My name is Hans Reijnes, and I was born in Amsterdam, Holland, in 1940 to Jewish parents.
When the war started my parents decide that I should go to a safer place because things were getting dangerous. They placed me in the south of Holland where I stayed for two years, until I was arrested by the Germans and moved to a transit camp in the north.
I was there for two months in an orphanage with 51 children aged 2-11 years. All had no parents. Then typhus broke out the children contracted this and other diseases, and the Germans were afraid we would infect them, so they sent us to Bergen-Belzen concentration camp. In Bergen-Belzen we were put in an orphanage but we were sick there, too, and the Germans didn't know what to do with 51 children. So they moved us on Theresienstadt. Why didn't they exterminate us, as was their habit? Because there was a rumor some of the children were born to Jewish mothers from fathers that were German soldiers.
In September 1944, we arrived in Theresienstadt and were placed in an orphanage again. None of us had parents. We were treated by nurses and doctors, and about three weeks later we were all cured. We got good food rations, and they looked after us properly for some reason. We were also looked after by Dutch adults in the camp who thought it was important to take care of us, and they brought us food, took us for walks, and so we recovered soon enough.
We stayed there until May 1945 when the Russians came and liberated us. Then, after adventures, we got to Holland and in the south, in Eindhoven, we were brought together in a school where we were to wait until they could find either a Jewish family who would adopt us or our natural families. After two months in this school a Jewish family in Eindhoven agreed to adopt me but then, somehow, my uncle heard I was alive. When he heard that, they came right away in a car, which was a rare thing - and gasoline for it was even rarer - but they got that and came escorted by the police to see me and took me in.
So in September, or October, 1945, I came to live with my aunt and uncle and stayed with them until I went to Israel in 1961 at the age of 21.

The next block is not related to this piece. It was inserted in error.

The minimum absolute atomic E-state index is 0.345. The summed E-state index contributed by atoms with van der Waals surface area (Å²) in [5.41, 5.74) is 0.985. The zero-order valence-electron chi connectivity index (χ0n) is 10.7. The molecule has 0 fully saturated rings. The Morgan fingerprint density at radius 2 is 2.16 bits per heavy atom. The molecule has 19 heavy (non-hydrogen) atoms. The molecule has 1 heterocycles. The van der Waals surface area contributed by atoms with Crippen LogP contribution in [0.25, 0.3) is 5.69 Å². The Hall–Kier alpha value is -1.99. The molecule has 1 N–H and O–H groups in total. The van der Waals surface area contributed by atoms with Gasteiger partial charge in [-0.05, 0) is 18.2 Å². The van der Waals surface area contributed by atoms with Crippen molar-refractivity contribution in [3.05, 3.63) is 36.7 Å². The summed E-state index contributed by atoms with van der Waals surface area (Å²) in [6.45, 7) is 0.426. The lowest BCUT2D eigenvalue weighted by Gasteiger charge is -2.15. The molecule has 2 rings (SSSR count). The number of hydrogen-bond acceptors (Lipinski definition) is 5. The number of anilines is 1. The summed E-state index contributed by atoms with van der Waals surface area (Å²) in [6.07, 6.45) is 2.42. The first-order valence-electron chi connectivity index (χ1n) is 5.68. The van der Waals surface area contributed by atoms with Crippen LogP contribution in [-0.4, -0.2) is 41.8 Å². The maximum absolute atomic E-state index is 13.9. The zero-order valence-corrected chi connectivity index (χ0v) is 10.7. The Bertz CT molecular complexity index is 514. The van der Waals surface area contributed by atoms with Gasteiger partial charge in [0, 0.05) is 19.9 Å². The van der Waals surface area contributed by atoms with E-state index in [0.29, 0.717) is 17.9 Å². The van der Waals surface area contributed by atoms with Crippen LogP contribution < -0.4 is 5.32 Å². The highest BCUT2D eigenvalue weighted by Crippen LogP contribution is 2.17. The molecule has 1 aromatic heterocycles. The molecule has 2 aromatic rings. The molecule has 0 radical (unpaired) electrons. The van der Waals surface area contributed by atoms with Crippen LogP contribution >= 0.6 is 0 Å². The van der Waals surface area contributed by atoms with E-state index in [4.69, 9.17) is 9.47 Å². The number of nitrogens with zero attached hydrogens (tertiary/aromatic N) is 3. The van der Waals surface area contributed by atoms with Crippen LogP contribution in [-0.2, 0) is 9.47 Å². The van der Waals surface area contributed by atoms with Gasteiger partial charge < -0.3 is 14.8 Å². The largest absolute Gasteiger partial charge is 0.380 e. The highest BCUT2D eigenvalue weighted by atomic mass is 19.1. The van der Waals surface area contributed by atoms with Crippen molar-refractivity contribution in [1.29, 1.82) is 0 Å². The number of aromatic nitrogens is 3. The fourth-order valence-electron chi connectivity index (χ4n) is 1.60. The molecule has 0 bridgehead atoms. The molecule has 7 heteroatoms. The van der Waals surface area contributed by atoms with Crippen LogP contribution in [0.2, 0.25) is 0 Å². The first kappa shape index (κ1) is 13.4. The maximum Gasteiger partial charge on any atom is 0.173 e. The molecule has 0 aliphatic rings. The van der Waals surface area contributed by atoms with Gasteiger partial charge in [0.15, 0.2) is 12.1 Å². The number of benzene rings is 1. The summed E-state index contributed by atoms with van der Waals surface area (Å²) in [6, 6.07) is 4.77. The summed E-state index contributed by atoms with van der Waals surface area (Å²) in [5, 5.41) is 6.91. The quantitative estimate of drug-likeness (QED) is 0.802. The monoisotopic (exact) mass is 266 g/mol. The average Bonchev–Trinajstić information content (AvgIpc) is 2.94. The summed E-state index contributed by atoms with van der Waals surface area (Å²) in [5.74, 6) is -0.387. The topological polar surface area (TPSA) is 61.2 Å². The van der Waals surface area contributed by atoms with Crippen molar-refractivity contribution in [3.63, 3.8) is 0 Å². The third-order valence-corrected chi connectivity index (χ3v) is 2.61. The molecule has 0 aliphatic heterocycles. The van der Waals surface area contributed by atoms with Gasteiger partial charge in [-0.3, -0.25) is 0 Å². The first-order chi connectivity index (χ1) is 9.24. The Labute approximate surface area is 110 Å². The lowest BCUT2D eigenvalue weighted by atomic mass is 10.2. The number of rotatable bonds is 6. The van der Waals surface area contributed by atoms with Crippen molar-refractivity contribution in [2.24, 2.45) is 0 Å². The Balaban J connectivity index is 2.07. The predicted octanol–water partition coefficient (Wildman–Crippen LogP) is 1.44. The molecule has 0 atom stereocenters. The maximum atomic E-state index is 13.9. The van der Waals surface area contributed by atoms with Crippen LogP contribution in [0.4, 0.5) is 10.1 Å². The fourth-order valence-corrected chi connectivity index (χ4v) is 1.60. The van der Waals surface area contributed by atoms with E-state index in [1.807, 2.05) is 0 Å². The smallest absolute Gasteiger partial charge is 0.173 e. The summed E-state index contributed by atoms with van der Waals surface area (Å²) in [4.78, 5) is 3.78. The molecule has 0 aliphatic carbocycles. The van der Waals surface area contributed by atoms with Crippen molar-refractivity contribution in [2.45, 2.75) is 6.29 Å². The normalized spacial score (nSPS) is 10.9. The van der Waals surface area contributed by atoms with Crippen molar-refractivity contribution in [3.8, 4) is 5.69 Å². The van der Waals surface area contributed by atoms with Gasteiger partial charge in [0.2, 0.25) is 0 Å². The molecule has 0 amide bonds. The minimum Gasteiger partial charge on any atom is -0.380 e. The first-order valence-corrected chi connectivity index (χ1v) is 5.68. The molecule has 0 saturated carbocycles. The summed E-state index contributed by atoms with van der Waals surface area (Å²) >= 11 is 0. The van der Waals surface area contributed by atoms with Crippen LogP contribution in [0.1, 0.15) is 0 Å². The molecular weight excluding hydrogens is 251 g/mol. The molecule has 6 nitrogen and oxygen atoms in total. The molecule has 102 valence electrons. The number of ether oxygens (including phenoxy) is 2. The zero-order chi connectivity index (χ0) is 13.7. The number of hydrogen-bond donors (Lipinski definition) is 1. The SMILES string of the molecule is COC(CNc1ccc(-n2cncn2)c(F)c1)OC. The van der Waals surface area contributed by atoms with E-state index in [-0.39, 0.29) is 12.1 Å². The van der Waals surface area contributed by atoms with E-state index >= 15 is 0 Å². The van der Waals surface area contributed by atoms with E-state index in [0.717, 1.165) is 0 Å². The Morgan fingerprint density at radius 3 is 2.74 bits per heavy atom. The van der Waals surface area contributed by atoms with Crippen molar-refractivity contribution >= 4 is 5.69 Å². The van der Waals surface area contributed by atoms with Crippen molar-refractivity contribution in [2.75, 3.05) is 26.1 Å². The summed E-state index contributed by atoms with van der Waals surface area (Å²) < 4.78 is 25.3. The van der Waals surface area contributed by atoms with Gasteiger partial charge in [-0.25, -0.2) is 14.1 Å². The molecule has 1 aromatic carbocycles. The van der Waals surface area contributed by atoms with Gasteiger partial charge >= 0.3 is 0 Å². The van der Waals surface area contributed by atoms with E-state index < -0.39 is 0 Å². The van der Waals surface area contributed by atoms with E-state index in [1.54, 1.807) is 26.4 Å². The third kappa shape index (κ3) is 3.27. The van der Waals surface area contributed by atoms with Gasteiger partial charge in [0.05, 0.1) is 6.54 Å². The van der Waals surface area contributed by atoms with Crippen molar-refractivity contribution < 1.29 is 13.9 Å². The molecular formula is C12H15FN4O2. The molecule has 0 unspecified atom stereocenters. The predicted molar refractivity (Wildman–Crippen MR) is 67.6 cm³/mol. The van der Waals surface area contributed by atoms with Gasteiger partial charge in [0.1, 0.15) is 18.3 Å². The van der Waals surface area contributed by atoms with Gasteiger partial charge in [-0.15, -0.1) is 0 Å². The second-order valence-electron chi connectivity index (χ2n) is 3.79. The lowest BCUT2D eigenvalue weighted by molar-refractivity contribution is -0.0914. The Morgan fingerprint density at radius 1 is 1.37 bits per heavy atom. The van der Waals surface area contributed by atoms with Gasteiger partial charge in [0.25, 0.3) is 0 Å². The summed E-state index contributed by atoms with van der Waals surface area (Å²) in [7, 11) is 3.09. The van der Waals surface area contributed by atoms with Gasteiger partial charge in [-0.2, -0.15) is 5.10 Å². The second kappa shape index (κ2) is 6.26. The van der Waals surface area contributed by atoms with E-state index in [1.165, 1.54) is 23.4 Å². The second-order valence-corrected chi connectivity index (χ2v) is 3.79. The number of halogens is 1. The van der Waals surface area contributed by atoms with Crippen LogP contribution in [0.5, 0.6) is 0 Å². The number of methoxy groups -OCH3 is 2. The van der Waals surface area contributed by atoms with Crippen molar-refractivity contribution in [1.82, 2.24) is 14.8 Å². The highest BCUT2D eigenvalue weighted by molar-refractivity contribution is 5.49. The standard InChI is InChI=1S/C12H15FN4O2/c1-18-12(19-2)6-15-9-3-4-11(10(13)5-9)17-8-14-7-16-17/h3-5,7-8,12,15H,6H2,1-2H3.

I was born in Germany in 1943. When my mother gave birth she was in prison where I was born. We stayed there three months and then were taken to Theresienstadt in Czechoslovakia.
When I was four months old I was taken from my mother. They wanted to send me to Auschwitz. A woman who worked in the babies' house and hid me in a trashcan until the transport left saved me. Then she took me back to the babies' house where there were mainly Czech babies. I hear this woman was sent to Auschwitz later. I was all by myself but there was a woman there, Ruth Schmolkova, today I know her name, who saw I was alone. Her job was to milk the cows three times a day, but otherwise she was free, and she would come to the babies' house and , look after me. I got in touch with her now and she told me that she'd bring me mild from the cow-shed, make dresses for me and even nursed me when I was hospitalized and donated blood for me.
I have to explain that my mother was taken to "the little fortress" where they normally interned political prisoners who had no access to our camp. So there was no one to visit me in the babies' house and look after me, except for the caretakers. But that woman loved me and cared for me like a mother. In the camp there was a man, my stepfather-to-be, who was from our hometown and knew whom my mother was and he came to play with me and take me on strolls.
At the end of the war, when we were liberated, this woman held me in her arms and waited for the little fortress inmates to come out. Most of them did not survive, they either died there or were sent to Auschwitz. And she calls out my name Tanna Kahn at the time, and she shouted "Tanna Kahn" until my mother heard her and approached us. The woman intended to adopt me, she didn't think my mother would be alive. I didn't know my mother and refused to go with her, but that man, Fritz Stern, I knew so I agreed to go with him.
We stayed in the camp another month, until my birthday on June 9th. Since then, my parents celebrated my birthday as our Liberation Day. We returned to Germany, and in 1949 went to Israel.